Defective Material Forms Spin Structures: JKU Physicists Explain & Surprising Experiment

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What is more important in research: theory or experiments? Ideally, both, as a collaboration between Johannes Kepler University Linz and the Max Planck Institute in Halle shows. The Linz physicists were able to provide the theoretical explanation for surprising results in experiments in Germany.

The German researchers had determined certain CrTe2 structures with X-ray spectroscopy - and came across skyrmions. These are tiny magnetic vortex nodes that behave like particles. They have relatively large spin structures that are quite insensitive to interfering influences. This makes them hopefuls for use as information carriers - in conventional storage units through to potential use in advanced quantum computers.

Unfortunately, skyrmions like to make themselves scarce. Only a few materials have the property to form such spin structures. CrTe2 is not one of them. Skyrmions actually only form when a material is magnetic but not centrosymmetric," explains Arthur Ernst from the Department of Many-Body Systems at JKU. Centrosymmetric (also called point symmetry) is a geometric figure when it is mapped onto itself by reflection at a symmetry point. Although CrTe2 has suitable magnetic properties, it is also centrosymmetric and therefore not a candidate for skyrmions - the German researchers were accordingly surprised by the discovery of the spin structures.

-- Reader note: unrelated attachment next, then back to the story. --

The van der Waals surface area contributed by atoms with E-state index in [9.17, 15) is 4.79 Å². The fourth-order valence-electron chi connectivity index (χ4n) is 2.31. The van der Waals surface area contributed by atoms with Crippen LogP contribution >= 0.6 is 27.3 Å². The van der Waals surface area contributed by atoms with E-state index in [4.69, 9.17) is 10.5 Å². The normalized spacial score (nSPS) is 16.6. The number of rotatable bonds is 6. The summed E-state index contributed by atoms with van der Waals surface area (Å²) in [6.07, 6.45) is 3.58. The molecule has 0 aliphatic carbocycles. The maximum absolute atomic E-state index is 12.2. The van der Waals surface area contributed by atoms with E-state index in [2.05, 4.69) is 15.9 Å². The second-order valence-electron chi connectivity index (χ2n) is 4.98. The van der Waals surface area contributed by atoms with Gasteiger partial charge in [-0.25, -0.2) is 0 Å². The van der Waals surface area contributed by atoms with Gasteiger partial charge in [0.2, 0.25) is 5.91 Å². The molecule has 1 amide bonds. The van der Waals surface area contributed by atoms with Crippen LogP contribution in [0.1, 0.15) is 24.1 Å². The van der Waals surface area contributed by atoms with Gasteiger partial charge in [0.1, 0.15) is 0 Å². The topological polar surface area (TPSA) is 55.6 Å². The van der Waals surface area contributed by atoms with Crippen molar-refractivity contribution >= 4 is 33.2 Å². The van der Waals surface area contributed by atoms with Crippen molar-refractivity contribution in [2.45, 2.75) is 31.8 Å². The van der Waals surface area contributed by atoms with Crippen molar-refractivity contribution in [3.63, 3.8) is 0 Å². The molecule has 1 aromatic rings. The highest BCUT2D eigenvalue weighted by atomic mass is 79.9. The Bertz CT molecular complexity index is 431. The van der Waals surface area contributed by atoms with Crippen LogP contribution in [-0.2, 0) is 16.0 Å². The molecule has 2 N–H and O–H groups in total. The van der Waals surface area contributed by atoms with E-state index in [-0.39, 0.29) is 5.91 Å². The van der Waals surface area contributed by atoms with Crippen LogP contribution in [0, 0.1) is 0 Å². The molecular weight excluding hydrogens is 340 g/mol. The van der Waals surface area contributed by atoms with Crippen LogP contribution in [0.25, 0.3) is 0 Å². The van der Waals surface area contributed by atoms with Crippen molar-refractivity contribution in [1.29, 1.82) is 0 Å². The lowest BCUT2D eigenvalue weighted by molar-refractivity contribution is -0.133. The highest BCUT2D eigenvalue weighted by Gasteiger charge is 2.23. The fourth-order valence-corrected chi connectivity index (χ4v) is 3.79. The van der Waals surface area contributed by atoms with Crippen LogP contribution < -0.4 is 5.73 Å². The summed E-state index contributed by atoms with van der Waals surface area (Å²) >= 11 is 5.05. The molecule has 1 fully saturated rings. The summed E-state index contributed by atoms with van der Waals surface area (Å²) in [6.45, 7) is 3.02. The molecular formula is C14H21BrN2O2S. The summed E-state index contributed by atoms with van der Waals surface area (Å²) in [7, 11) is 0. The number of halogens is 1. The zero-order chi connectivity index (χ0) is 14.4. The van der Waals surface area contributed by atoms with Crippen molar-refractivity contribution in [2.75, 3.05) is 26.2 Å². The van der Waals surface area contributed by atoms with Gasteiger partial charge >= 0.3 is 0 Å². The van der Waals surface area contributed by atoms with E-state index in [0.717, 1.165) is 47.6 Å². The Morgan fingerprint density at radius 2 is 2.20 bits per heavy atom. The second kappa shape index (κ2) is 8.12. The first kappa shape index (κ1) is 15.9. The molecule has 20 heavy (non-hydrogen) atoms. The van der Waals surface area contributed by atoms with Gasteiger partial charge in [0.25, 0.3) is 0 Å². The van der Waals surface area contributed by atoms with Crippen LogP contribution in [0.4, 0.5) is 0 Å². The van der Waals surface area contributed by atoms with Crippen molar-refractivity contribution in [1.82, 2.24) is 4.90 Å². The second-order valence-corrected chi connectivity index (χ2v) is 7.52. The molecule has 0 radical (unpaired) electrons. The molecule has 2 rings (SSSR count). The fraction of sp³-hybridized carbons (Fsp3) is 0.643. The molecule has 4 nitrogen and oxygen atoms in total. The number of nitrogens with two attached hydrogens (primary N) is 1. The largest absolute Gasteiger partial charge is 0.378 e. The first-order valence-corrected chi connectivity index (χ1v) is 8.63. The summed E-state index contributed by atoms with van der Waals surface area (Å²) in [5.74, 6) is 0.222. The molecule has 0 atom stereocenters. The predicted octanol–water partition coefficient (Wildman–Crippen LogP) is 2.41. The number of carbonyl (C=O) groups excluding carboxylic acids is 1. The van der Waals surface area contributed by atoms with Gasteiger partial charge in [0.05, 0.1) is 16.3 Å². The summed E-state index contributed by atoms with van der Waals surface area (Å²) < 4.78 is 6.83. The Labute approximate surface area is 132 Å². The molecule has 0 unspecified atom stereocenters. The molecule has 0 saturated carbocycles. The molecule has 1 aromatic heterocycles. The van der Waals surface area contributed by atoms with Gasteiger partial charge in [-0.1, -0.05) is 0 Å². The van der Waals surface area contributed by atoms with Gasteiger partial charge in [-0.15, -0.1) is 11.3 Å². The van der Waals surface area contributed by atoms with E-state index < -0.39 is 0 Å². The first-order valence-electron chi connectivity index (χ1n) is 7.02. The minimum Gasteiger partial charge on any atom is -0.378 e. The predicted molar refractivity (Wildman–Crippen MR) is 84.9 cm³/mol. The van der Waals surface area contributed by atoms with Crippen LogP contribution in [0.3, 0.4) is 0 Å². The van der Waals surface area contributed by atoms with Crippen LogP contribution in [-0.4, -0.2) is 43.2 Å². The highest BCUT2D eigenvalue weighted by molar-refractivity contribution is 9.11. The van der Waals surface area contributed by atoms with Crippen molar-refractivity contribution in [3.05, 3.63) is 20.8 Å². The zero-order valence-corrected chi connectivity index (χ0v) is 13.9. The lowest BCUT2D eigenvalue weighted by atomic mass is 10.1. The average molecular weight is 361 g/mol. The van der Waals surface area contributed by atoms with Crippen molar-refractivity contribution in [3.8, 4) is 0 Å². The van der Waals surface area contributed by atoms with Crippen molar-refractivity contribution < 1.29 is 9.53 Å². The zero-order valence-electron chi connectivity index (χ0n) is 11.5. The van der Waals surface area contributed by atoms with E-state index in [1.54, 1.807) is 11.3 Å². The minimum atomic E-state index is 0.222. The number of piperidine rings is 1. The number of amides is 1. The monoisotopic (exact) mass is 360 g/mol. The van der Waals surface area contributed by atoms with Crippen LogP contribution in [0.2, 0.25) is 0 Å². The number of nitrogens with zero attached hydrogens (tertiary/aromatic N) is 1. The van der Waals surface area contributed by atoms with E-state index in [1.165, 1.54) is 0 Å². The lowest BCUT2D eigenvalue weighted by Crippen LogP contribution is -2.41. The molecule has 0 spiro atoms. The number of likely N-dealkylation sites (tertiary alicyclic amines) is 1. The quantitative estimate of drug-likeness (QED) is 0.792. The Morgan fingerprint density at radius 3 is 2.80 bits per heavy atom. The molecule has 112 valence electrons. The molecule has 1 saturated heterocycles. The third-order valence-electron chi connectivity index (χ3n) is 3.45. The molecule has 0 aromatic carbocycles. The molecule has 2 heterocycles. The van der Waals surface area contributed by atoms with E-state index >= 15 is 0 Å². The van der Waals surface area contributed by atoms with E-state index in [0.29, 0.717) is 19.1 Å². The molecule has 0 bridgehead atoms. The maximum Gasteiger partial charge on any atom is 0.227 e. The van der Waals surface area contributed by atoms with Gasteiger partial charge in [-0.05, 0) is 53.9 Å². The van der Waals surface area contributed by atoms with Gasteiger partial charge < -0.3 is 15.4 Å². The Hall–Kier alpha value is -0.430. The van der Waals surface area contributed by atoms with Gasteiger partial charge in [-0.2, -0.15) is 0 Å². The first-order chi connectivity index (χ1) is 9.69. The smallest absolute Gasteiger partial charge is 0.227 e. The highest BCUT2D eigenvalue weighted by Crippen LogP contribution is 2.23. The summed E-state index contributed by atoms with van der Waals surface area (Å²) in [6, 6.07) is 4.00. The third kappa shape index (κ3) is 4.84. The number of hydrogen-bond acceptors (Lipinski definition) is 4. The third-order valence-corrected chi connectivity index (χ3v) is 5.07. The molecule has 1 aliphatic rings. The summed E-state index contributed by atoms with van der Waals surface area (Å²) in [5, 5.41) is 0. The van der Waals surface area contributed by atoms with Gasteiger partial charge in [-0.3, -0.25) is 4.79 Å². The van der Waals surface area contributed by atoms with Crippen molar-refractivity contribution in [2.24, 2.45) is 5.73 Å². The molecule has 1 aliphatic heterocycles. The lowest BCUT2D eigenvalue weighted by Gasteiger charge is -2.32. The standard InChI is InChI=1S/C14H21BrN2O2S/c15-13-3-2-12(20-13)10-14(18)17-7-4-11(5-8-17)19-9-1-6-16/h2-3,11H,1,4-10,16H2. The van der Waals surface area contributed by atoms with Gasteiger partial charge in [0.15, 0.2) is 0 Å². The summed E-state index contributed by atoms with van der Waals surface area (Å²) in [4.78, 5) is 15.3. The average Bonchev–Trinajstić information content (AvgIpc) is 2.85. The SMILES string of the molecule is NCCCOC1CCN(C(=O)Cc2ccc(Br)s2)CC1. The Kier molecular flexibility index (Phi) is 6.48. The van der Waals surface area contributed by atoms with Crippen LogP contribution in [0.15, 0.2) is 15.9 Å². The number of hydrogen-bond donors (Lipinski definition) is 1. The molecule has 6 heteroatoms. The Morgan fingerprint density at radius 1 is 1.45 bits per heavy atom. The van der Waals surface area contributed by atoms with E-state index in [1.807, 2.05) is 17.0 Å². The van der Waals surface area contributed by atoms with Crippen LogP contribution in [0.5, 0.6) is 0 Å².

Defective system works better
Seeking advice, they turned to the Linz experts, who were indeed able to solve the puzzle. The samples used by the scientists in Halle were not completely pure - they contained defects.These defects broke the symmetry - and thus made the formation of the skyrmions possible," explains Ernst. Specifically, this defect is an excess of 30% of Cr atoms. "This violates the stichometry, i.e. the chemical composition is changed," Ernst explains.

His team is now developing methods to induce such symmetry-breaking effects in a targeted manner.This could be used to induce spin structures in many magnetic materials - and thus find new approaches for information storage media. You can see: Not every defect is a degradation," says the JKU physicist.


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